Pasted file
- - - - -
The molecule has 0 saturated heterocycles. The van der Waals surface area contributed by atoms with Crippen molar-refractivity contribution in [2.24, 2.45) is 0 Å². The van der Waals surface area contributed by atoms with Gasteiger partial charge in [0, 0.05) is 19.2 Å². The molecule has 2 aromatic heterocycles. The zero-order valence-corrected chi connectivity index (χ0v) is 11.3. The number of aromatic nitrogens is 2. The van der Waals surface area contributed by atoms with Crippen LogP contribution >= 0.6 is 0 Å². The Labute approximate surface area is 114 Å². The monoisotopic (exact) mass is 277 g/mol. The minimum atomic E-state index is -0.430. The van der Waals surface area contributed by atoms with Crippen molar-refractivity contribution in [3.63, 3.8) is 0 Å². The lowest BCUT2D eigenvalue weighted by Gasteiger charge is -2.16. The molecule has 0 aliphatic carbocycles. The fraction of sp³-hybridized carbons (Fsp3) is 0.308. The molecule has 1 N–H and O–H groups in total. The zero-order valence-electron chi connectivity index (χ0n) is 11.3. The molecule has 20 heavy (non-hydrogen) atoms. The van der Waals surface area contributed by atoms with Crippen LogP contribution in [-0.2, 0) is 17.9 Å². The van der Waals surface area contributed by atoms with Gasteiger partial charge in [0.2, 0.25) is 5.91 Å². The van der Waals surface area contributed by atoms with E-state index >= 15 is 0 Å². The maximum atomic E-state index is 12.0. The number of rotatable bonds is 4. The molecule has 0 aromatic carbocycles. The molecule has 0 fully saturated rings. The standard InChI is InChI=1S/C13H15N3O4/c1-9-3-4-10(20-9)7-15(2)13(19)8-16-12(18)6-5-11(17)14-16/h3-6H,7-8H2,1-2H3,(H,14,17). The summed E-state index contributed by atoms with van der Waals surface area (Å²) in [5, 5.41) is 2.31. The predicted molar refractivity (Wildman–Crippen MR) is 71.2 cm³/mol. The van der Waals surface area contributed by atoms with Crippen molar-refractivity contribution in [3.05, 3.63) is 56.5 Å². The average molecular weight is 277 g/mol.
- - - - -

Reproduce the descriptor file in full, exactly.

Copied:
The molecule has 0 saturated heterocycles. The van der Waals surface area contributed by atoms with Crippen molar-refractivity contribution in [2.24, 2.45) is 0 Å². The van der Waals surface area contributed by atoms with Gasteiger partial charge in [0, 0.05) is 19.2 Å². The molecule has 2 aromatic heterocycles. The zero-order valence-corrected chi connectivity index (χ0v) is 11.3. The number of aromatic nitrogens is 2. The van der Waals surface area contributed by atoms with Crippen LogP contribution >= 0.6 is 0 Å². The Labute approximate surface area is 114 Å². The monoisotopic (exact) mass is 277 g/mol. The minimum atomic E-state index is -0.430. The van der Waals surface area contributed by atoms with Crippen molar-refractivity contribution in [3.63, 3.8) is 0 Å². The lowest BCUT2D eigenvalue weighted by Gasteiger charge is -2.16. The molecule has 0 aliphatic carbocycles. The fraction of sp³-hybridized carbons (Fsp3) is 0.308. The molecule has 1 N–H and O–H groups in total. The zero-order valence-electron chi connectivity index (χ0n) is 11.3. The molecule has 20 heavy (non-hydrogen) atoms. The van der Waals surface area contributed by atoms with Crippen LogP contribution in [-0.2, 0) is 17.9 Å². The van der Waals surface area contributed by atoms with Gasteiger partial charge in [0.2, 0.25) is 5.91 Å². The van der Waals surface area contributed by atoms with E-state index >= 15 is 0 Å². The maximum atomic E-state index is 12.0. The number of rotatable bonds is 4. The molecule has 0 aromatic carbocycles. The molecule has 0 fully saturated rings. The standard InChI is InChI=1S/C13H15N3O4/c1-9-3-4-10(20-9)7-15(2)13(19)8-16-12(18)6-5-11(17)14-16/h3-6H,7-8H2,1-2H3,(H,14,17). The summed E-state index contributed by atoms with van der Waals surface area (Å²) in [5, 5.41) is 2.31. The predicted molar refractivity (Wildman–Crippen MR) is 71.2 cm³/mol. The van der Waals surface area contributed by atoms with Crippen molar-refractivity contribution in [3.05, 3.63) is 56.5 Å². The average molecular weight is 277 g/mol.